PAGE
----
Designing and implementing innovative programs to assist in preparing law students to become “practice ready” is now gathering substantial new momentum at other US law schools. As an encouraging follow on story to The Wall Street Journal’s feature on the UNH School of Law’s Daniel Webster Scholars Program described above, now The New York Times has published a most interesting full-length article entitled Law Students Leave Torts Behind (for a Bit) and Tackle Accounting by Elizabeth Olson on February 12, 2015. I will summarize some of the main points of this new report about four law schools that are focusing their effort on business skills and concepts.
1. Brooklyn Law School is now offering students a 3-day intensive “boot camp” to acquaint them with the fundamentals of, among other topics, accounting, financial statements and asset valuation. This is driven by the realities of today’s market for legal services where more rote legal processes are being “outsourced and corporate budgets are cut back”. Brooklyn Law is attempting supplement their students’ education with real world business realities not widely found in traditional legal education curricula. These further include “teamwork, business strategy, client interaction”. The dean of the law school, Nicholas W. Allard, believes that the recent recession and resulting changes to the legal marketplace have now facilitated the need to teach the business skills such as those his school is now offering.
To prepare their program, Brooklyn Law worked with Deloitte Financial Advisory Services and Brooklyn Law alumni, John P. Oswald, who is on the top executives at Capital Trust Group. Deloitte had previously developed their own similar program for new associates at law firms. (This is in contrast to the inverse arrangements elsewhere in the corporate world as described in a September 17, 2014 Subway Fold Post entitled Law Firms and High Tech Companies are Now Providing Training to Their Respective Clients.)
2. Cornell University Law School has a similar program called Business Concepts for Lawyers. It was established last year following the February 2014 publication of a survey Harvard Law School of 124 employers. They were asked about the classes law student would need most for corporate and business practice. Almost half of Cornell Law’s graduates go on to work at large firms in these fields.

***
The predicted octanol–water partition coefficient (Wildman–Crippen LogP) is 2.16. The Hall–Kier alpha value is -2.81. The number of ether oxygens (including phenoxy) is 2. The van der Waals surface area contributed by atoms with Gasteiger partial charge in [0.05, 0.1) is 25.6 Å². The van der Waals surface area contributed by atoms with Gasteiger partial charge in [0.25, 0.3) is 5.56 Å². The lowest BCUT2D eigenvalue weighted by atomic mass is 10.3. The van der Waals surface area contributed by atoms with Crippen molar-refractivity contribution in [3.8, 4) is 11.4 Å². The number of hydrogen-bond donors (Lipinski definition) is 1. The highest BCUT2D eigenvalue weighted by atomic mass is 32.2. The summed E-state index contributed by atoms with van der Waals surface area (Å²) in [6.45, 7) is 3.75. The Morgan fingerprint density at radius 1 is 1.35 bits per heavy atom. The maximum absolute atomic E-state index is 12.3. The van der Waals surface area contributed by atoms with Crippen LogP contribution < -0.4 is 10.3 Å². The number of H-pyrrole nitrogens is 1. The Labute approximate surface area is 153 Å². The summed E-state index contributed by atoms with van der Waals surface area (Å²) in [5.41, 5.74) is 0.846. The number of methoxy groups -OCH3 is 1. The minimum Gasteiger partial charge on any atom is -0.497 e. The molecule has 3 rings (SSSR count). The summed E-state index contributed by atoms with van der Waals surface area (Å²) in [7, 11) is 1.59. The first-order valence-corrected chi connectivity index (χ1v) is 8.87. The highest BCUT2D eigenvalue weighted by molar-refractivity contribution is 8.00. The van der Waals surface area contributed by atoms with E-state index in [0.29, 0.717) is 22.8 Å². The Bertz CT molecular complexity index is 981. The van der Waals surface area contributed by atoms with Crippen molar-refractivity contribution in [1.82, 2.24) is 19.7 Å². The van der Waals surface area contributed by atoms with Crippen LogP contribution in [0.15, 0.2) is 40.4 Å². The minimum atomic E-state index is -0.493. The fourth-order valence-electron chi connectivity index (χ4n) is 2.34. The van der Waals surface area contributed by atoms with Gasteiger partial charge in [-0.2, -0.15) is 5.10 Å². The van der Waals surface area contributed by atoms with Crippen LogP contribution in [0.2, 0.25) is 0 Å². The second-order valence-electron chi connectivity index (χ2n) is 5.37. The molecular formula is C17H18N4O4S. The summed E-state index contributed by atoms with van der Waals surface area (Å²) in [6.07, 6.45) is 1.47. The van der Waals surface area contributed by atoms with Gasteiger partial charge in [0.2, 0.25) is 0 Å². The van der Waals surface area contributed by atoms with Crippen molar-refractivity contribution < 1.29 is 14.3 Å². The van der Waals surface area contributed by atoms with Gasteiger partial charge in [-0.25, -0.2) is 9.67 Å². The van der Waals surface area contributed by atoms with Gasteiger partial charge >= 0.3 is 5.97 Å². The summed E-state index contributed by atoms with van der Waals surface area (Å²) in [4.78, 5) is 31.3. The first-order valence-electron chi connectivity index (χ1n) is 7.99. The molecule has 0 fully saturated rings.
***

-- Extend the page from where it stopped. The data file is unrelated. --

3. Francis King Carey School of Law at the University of Maryland has established a business law track student may choose to pursue. The number of graduates from it has increased significantly in the last three years. In addition, the school offers a 3-day “boot camp” for students to learn business basics and negotiation skills. As with Brooklyn Law, Deloitte also participates in this. Students appreciate the value of this because of it gives them a sense of experience they have not previously had.
The law school will also soon announce a one-year fellowship program where students will work with companies and be compensated.
4. University of Colorado Law School last summer began its own boot camp focused upon the provision of legal services called the Tech Lawyer Accelerator. It uses companies to instruct students on the use of legal technology. The first round drew 16 students which led to a “10-week internship with a technology company” to apply their newly acquired skills.
I will also add to this group a similar program here in New York at Cardozo Law School called the Cardozo Data Law Initiative, launched in 2014. This is a special track designed, according to their website “to prepare law students for careers” in “information governance, e-discovery, data privacy, social media law, and cybersecurity”. In addition to 11 core courses in these areas, the program places students in 8-week externships with organizations working in these fields.